Besides maintaining the station in fine order, Keeper Montonna also kept an eye on vessels passing the station, and in 1922, he was commended for supplying gasoline to the fish tug Cole and the cabin cruiser Miss Esther May so they could reach port.
At the opening of navigation in 1927, an air diaphone fog signal, sounding a three-second blast every thirty seconds, replaced the old steam whistle. On November 6, 1930, the intensity of the light was increased by changing the illuminant to electricity, and at the opening of the following season, the characteristic of the light was changed from fixed to an occulting light that was on for six seconds and then eclipsed for four seconds. As an additional aid to mariners, a Class “D” marker radiobeacon was established at Tibbetts Point in 1949. In 1952, the radiobeacon was changed from Class “D” to Class “C,” which doubled its range from 10 miles to 20 miles.
In early 1827, Captain John Tibbetts of Troy, New York deeded three acres of land near the point where Lake Ontario flows into the St. Lawrence River to the Federal Government, and that May articles of agreement were signed between Elbridge Potter and John Canfield, collector of customs at Sackets Harbor, wherein Potter agreed to build a lighthouse, lantern, dwelling house, kitchen, and an outhouse on the parcel. All the construction was to be completed at a cost of $1,747 by October 1st. The lighthouse, whose diameter was to be eighteen feet at the base and nine feet at the top, was to be built of stone with a height of thirty feet. The dwelling was to be thirty-four by twenty feet with two rooms, divided by an entry and fireplace, on the first floor. Stairs in the entry led to the second floor where chambers were to be lathed and plastered.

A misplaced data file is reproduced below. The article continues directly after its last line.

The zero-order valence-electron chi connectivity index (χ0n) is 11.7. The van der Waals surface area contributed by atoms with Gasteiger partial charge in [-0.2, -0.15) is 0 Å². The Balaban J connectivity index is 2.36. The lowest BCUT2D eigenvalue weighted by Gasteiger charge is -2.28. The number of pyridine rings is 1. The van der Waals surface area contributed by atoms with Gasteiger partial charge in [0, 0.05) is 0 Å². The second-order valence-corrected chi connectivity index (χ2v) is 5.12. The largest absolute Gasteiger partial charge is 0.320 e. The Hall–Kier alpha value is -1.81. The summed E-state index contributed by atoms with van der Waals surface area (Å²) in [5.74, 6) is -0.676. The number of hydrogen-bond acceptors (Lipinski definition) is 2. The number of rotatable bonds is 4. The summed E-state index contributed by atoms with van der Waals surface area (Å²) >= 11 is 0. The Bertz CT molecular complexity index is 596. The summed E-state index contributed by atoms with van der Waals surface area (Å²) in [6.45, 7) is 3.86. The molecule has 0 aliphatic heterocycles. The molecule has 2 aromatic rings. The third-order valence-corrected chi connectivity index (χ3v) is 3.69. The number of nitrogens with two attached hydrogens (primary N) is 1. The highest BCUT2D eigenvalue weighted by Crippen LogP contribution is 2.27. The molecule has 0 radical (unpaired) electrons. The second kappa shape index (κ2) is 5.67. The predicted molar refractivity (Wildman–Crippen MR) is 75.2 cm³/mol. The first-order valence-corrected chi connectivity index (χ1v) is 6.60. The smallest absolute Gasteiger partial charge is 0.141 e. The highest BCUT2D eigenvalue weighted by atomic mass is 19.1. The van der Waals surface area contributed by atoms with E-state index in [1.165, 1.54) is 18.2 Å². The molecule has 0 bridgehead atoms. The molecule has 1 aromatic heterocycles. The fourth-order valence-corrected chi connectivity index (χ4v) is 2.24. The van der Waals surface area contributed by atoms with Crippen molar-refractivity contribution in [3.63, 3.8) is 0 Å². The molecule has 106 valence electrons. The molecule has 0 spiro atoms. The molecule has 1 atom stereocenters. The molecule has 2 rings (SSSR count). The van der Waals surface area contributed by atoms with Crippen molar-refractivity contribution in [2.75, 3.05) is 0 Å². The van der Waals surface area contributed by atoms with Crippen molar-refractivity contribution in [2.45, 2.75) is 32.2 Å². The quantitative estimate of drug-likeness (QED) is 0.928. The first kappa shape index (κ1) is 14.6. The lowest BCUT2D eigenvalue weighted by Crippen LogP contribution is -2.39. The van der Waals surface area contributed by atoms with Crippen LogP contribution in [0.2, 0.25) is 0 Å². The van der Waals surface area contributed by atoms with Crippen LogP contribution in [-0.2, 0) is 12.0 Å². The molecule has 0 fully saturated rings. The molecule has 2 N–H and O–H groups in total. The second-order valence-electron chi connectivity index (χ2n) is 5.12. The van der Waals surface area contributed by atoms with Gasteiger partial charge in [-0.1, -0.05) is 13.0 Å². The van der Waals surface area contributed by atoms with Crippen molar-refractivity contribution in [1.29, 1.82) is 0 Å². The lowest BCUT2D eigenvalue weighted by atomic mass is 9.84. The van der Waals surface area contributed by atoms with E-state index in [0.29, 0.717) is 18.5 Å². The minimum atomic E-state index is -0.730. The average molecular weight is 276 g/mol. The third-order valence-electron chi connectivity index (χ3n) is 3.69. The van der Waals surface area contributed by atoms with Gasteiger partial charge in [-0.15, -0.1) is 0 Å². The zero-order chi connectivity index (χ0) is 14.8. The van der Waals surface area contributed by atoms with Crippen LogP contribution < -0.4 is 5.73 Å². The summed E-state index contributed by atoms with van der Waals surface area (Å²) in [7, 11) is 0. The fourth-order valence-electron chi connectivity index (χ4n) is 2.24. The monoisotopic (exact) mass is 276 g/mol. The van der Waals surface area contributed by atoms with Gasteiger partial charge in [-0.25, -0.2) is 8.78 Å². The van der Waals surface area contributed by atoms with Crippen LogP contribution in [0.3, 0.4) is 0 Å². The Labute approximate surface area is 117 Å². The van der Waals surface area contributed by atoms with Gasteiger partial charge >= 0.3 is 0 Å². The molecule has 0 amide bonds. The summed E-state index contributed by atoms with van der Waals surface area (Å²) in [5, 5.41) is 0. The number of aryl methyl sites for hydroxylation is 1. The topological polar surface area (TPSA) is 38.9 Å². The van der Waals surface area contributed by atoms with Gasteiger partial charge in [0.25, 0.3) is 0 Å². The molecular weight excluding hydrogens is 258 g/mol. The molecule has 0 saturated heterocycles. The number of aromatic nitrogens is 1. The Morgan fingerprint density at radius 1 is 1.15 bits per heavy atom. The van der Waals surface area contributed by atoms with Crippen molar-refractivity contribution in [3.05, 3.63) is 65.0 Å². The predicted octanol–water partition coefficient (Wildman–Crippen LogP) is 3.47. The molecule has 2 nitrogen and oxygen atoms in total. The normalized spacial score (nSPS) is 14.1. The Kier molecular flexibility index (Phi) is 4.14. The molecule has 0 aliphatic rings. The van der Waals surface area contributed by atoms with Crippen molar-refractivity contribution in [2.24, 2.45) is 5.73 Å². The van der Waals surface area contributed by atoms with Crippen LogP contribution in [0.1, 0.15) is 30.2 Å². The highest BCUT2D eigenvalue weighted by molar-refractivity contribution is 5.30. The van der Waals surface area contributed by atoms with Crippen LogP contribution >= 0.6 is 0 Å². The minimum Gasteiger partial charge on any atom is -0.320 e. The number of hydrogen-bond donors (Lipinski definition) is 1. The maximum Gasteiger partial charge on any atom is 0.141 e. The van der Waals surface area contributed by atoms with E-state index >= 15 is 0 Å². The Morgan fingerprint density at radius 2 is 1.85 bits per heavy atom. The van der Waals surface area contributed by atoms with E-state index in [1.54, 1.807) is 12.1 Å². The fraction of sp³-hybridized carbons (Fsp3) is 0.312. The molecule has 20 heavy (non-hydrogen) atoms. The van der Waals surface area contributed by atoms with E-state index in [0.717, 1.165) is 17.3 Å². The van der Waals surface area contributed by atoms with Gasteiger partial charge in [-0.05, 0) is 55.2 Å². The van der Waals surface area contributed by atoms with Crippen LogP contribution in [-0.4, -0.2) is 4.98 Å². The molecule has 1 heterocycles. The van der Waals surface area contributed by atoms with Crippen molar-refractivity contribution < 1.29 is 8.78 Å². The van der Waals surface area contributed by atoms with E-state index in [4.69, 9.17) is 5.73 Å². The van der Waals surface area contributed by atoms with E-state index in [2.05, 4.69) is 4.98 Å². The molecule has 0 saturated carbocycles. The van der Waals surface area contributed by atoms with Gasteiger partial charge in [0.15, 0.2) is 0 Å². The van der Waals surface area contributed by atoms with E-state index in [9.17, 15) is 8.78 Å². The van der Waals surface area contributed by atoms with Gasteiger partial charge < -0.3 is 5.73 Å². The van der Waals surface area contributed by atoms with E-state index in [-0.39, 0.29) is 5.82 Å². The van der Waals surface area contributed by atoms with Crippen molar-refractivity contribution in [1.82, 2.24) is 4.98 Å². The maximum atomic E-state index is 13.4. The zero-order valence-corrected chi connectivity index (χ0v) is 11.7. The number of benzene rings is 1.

Placed in operation in 1827, Tibbetts Point Lighthouse exhibited the light of nine lamps set in fourteen-inch reflectors from its octagonal lantern room, and its first keeper was Judah Williams. In an 1838 report, Naval Lieutenant C.T. Platt found this “very useful light” to be in “bad order” and the associated keeper’s dwelling to be in a “bad condition.” The dwelling’s roof and the lantern atop the tower both leaked. The tower required a new coat of Roman cement, and the dwelling needed “a little painting.” All these repairs, according to Platt, could be made for an estimated one hundred and twenty-three dollars.In 1852, the Lighthouse Board, responding to a “numerously signed” petition from parties interested in commerce on Lake Ontario and the St. Lawrence River, requested funds to rebuild the “notoriously inefficient light long neglected on Tibbett’s Point.” Congress provided $5,000 on March 3, 1853, and the work was completed on July 15, 1854. The tower’s sparkling new fourth-order Fresnel lens, illuminating 270° of the horizon, was first activated a few weeks later on August 1st. The following description of the lighthouse was printed in papers:
The second Fresnel light on the great northern lakes has recently been erected at Tibbett’s Point, Lake Ontario. The shaft is of brick work, 47 feet high, and 12 ½ feet in diameter at the base. The lantern is an octagon, 6 ½ feet in diameter, and 15 feet high, comprising seven lights of French plate glass, 40 by 30, and 3/8 ths of an inch in thickness, clear as crystal—the eighth, or remaining side of the octagon, being an iron door.